The History of Serenity Group
Serenity was founded in 1982 as a stand-alone group of Alcoholics Anonymous in The Woodlands. The original group was called the Oak Ridge North Group and met at Timberidge Presbyterian Church twice a week (Wednesday and Friday). The group was led by a woman named Willie B., who served as the group’s pioneer for many years. She was an AA circuit and big book speaker at the time. As the ORN group grew in size along with growth in the area, there was a desire to expand the group in terms of schedule as well as space. The group numbered about 20 and they were running out of room. In addition, The Woodlands Methodist church had a Tuesday noon meeting in the area.
There was initially a lot of pushback in starting a new group because various personalities were resistant to change. The ORN group also felt they would lose the spiritual aspect if they left the church and wanted to keep the group intimate. In addition, many of the clubs in the Houston area at the time had a lot of activity going on outside of AA. Card and table games were a common occurrence and Champions had a club fairly close by where many hung out as well. The members eventually had a long meeting (the original group conscience chaired by Gordon S.) and decided through lengthy debate that creating a new club was the only option. It was the only way they could have more meetings, and grow with the new Woodlands community. The meeting wasn’t without the drama typical of a group conscience meeting. Through tears and some anger, and a thrown set of keys, the votes were cast and the decision was made.
In March of 1982 members of the Oak Ridge North Group and the Woodlands Methodist Group, which met on Tuesday in the church kitchen, merged to form Serenity Group of Alcoholics Anonymous, in District 31 in Southeast Texas. The initial group numbered about 25-30 alcoholics, and the group grew with new members over time.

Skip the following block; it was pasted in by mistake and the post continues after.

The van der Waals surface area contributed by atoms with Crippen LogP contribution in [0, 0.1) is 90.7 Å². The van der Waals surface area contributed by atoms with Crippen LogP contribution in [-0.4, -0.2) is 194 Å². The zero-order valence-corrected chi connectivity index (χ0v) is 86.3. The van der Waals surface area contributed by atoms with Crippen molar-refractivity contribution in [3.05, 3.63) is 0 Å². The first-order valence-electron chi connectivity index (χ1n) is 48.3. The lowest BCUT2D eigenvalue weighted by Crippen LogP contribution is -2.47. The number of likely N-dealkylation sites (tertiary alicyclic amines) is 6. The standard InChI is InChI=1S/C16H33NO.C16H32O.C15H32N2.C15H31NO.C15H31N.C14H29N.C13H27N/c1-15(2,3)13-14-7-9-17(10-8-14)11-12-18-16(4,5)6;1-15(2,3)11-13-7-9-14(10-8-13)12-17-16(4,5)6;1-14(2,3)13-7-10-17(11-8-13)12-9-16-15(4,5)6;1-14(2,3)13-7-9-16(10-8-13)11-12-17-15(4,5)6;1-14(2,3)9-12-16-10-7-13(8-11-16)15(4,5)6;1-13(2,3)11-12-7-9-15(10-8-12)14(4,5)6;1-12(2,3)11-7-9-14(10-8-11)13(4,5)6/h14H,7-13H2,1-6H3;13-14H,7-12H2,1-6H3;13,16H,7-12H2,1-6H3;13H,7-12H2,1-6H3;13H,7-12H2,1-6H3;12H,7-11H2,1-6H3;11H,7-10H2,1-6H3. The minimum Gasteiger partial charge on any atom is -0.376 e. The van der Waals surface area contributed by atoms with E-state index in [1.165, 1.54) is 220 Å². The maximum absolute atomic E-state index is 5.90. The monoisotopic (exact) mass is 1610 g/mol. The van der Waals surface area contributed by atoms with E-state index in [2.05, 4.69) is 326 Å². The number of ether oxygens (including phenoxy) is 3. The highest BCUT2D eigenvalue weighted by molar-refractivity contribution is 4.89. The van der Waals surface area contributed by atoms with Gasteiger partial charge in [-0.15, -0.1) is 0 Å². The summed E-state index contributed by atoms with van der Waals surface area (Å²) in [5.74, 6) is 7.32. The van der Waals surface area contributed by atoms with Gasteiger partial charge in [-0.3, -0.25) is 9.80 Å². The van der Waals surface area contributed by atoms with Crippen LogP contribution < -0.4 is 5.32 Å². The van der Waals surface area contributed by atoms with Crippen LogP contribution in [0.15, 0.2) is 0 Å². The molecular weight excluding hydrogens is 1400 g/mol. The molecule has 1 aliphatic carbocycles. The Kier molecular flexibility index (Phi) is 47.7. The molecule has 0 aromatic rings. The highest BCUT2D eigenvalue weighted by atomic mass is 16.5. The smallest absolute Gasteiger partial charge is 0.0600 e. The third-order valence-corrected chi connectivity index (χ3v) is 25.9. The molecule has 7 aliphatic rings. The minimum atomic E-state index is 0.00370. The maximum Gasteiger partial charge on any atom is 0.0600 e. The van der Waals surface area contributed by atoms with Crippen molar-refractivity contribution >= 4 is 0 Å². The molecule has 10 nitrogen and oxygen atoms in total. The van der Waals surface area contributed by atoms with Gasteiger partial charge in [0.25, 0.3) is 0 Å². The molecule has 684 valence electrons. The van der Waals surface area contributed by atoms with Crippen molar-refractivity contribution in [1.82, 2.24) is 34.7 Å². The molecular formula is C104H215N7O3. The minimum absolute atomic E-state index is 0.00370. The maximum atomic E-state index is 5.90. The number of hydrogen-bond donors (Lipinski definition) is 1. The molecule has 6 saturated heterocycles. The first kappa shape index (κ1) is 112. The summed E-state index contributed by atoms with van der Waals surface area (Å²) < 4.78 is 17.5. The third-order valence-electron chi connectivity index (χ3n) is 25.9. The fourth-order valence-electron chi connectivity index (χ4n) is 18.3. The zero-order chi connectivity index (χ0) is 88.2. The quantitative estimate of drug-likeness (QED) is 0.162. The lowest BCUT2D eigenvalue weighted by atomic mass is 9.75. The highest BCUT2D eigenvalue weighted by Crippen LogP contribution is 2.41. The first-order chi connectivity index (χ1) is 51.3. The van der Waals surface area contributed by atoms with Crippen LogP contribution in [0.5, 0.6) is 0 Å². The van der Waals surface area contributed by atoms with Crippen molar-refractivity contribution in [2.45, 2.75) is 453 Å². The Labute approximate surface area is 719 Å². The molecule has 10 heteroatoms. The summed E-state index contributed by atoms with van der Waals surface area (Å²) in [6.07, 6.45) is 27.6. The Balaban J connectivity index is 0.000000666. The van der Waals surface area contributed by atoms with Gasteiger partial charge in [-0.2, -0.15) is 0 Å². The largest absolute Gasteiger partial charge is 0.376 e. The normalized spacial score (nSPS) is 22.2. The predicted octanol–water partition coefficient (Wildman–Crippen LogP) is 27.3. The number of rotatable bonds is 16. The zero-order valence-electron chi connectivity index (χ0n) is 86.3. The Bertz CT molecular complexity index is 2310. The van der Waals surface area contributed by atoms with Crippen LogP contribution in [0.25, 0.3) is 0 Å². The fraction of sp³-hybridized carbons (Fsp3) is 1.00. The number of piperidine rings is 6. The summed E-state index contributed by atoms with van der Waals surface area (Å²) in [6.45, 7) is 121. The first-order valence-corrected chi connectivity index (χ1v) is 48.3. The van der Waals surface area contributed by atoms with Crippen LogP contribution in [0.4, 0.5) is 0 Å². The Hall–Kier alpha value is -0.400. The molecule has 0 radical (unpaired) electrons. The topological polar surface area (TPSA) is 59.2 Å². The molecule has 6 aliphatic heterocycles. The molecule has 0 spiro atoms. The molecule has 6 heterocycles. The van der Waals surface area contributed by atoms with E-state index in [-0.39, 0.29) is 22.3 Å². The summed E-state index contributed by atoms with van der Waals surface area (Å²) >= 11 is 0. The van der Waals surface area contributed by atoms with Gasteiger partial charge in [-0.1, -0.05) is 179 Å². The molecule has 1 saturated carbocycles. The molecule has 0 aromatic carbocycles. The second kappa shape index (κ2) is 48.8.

Serenity Group started in a rented tack and saddle shop on a dirt road off of Sawdust Rd. The building was in minor disrepair and Zola H., who was a member and successful real estate agent in S. Montgomery County, helped facilitate the original lease. The first members were very enthusiastic about the new club and spent countless hours fixing it up. The porch was a popular hangout and the group continued to grow throughout the 80’s.
There were a couple of rooms and one served as an Al-Anon room. Jim G. built the coffee bar by hand and it was a memorable part of the room. The porch had chairs and was a popular place to hang out before and after meetings.
Once the lease ran out at the first club location, Serenity was on the move again and went back to Oak Ridge. The new spot was located in a small shopping center on Robinson Road in the corner, which is now a furniture store. The group then moved across the street to the shopping center on the other side of Robinson Rd. These rooms lasted through the early ’90s.
By 1996 Serenity moved to a small shopping center off Rayford that is now under the new Rayford Rd. railroad overpass. It was a fairly large room but we had a lot of issues with parking. The center had a small lot and includes about five or six other stores. The other tenants were constantly complaining about the cars, especially at the weekday noon meetings.
As a result of the parking snafu and lease coming to an end, Serenity was on the move again. Thanks to the tireless efforts of the Club leaders another room was found on Sawdust Rd. (on the other side of the tracks, and I-45). The current location at 405 Sawdust Rd has been in place since July of 2014.
A Few of the Original Members
Thanks to Darlene and Jim G., and Ray B. for the history.
Jim G., Darlene G., Jo M., Elsie, Steve S., Uta, Maggie S., Pat D., Bob D., Sid, Earl P., Gordon S., Sheri A., Big Al, David B., Jim C., Jay C., Zola H., Matt F., Ray B., Janet B., Stew, Debbie F., Dick F., Ken T., John W., James H., Sheryl R.